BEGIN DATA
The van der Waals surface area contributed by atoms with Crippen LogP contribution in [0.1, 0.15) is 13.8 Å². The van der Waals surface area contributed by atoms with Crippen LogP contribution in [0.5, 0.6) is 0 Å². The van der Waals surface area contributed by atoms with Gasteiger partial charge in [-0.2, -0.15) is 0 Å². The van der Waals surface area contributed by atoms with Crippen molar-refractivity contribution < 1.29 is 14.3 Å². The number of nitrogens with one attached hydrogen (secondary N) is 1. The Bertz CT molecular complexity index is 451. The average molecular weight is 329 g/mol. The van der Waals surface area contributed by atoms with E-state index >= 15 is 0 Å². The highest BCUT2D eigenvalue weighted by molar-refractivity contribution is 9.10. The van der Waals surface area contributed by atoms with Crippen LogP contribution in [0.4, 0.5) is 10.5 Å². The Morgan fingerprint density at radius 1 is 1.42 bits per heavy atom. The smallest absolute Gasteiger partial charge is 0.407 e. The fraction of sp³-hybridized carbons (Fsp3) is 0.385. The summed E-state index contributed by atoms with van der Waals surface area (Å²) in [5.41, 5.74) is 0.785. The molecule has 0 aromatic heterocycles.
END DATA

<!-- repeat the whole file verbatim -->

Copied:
The van der Waals surface area contributed by atoms with Crippen LogP contribution in [0.1, 0.15) is 13.8 Å². The van der Waals surface area contributed by atoms with Crippen LogP contribution in [0.5, 0.6) is 0 Å². The van der Waals surface area contributed by atoms with Gasteiger partial charge in [-0.2, -0.15) is 0 Å². The van der Waals surface area contributed by atoms with Crippen molar-refractivity contribution < 1.29 is 14.3 Å². The number of nitrogens with one attached hydrogen (secondary N) is 1. The Bertz CT molecular complexity index is 451. The average molecular weight is 329 g/mol. The van der Waals surface area contributed by atoms with E-state index >= 15 is 0 Å². The highest BCUT2D eigenvalue weighted by molar-refractivity contribution is 9.10. The van der Waals surface area contributed by atoms with Crippen LogP contribution in [0.4, 0.5) is 10.5 Å². The Morgan fingerprint density at radius 1 is 1.42 bits per heavy atom. The smallest absolute Gasteiger partial charge is 0.407 e. The fraction of sp³-hybridized carbons (Fsp3) is 0.385. The summed E-state index contributed by atoms with van der Waals surface area (Å²) in [5.41, 5.74) is 0.785. The molecule has 0 aromatic heterocycles.